“Music,” says Cablevision CEO James Dolan in an early scene from 12-12-12, “is the language of the soul. There’s no better language to express this.” “This” is the New York area’s anguish in the wake of last year’s devastating Hurricane Sandy, as voiced, comforted, and aided by the enormous benefit concert that gives this documentary both its title and subject. But if music is the best language to express this, Why make the movie? There’s already a CD and a DVD of the 12-12-12 concert. What can this doc provide that they don’t?
Context, for one thing. Filmmakers Amir Bar-Lev and Charlie Lightening are able to cut away from performances by Bruce Springsteen, The Who, and others to show Sandy’s devastation, and to hear stories from survivors and first responders. (Billy Joel calls himself and his fellow performers “second responders.”) With seemingly unlimited access to the show, they can also peek behind the proverbial curtain to glimpse the work that goes into pulling off a massive undertaking like this benefit, from early planning to rehearsals to the madness of directing a live television broadcast.
In its best moments, that approach works to connect everything: the fans, the bands, and the important reason they all came together last December in Madison Square Garden. In its worst moments, it’s half as fun as a concert movie and half as informative as a documentary about the storm. It’s full of jarring, not particularly pleasant transitions, like a Roger Waters song punctuated by repeated scenes of Dolan browbeating his underlings while they try to fix an outage on the concert’s website. (If his employees weren’t comfortably numb before, they sure are now.)
The original 12-12-12 concert was about six hours long; 12-12-12 is about 100 minutes, so a lot is cut out, and what’s left in is often shortened or broken up by interviews. There’s a lot more of executive producer Paul McCartney offstage—getting a manicure, rehearsing with Alicia Keys, singing the theme song to The Monkees—than there is of him onstage; his eight-song set is condensed to a little of “Cut Me Some Slack” with the surviving former members of Nirvana, and a little of “Live And Let Die.” Improbably, one of the few acts that doesn’t get montaged is Adam Sandler, singing a funny, surprisingly moving tribute to New York City, to the tune of Leonard Cohen’s “Hallelujah.” It’s odd that Bruce Springsteen And The E Street Band don’t get an uninterrupted song and The Wedding Singer does, though on the basis of his one scene, it might be Sandler’s best movie in five years.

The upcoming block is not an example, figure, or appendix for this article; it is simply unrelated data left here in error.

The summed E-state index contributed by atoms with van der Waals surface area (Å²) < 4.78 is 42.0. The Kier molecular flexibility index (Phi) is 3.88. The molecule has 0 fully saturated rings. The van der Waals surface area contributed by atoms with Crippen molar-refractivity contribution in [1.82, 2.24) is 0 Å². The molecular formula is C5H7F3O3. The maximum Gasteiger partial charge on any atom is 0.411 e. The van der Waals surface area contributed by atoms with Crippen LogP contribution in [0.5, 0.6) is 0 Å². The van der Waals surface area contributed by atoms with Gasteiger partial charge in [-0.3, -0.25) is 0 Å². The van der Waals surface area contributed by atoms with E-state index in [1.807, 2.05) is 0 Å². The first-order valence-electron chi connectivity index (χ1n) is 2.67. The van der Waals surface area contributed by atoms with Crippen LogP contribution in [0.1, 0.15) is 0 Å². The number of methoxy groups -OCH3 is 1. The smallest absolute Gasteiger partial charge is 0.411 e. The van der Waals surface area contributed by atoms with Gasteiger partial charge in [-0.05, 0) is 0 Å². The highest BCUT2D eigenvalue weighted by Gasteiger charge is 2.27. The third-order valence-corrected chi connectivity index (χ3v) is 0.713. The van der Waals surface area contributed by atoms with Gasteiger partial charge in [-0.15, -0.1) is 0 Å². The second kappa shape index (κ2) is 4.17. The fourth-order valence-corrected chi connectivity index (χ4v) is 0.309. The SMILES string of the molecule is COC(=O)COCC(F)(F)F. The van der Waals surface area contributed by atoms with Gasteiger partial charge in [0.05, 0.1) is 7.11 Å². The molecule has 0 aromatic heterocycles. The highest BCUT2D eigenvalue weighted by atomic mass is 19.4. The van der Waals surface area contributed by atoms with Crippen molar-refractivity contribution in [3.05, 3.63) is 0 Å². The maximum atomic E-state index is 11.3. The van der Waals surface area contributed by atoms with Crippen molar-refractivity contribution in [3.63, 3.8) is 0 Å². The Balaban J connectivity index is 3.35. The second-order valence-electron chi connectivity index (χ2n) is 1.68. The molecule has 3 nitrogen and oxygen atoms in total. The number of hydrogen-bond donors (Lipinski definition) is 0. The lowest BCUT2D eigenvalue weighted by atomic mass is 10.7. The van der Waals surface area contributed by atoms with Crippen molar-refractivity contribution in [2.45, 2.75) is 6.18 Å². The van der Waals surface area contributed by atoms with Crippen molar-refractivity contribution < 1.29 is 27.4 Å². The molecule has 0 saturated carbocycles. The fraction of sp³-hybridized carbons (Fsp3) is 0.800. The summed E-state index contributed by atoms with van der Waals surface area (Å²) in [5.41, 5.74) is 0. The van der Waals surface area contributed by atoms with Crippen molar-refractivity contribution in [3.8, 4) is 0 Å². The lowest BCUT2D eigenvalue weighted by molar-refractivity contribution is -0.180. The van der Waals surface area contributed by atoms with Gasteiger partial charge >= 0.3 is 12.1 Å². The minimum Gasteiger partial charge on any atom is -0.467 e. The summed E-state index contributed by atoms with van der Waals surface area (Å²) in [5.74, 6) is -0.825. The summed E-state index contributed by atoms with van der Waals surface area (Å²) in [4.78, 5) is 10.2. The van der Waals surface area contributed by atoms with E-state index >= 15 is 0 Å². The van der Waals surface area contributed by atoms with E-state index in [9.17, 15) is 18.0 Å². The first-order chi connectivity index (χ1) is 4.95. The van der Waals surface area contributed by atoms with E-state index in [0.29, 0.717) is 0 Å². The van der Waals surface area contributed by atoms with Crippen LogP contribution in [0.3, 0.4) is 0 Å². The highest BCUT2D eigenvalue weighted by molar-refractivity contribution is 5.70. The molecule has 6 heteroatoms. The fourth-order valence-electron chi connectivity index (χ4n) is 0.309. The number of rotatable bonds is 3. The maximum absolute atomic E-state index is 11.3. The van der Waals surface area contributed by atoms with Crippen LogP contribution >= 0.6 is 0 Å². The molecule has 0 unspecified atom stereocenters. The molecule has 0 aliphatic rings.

12-12-12’s photography is respectable but unremarkable, better in intimate scenes than larger ones. Bar-Lev and Lightening are flies on the wall for some amusingly candid moments between the performers: Fred Armisen cracking jokes in Macca’s dressing room; Stephen Colbert gently teasing Brian Williams over his firefighter helmet. They also witness the rare, appealing sight of celebrities geeking out over celebrities: Chris Rock cheers on The Rolling Stones, while Quentin Tarantino tells Reverend Jesse Jackson he always loved him in Wattstax.
These snapshots do suggest a community of artists that mirrors the communities affected by the hurricane, but mostly, they just seem shoehorned in as a way to differentiate this film from the existing 12-12-12 ancillary materials, and to lighten the mood between brutal clips of Sandy’s wrath and Governor Andrew Cuomo declaring, with unsettling prescience, that storms like this will happen again. Occasionally entertaining but rarely memorable, 12-12-12 never goes beyond the level of a really good bonus feature on a special-edition concert CD. If it raises more money for Hurricane Sandy’s victims, that’s great. But had it used the language of film in a really specific and engaging way, that would have been even better.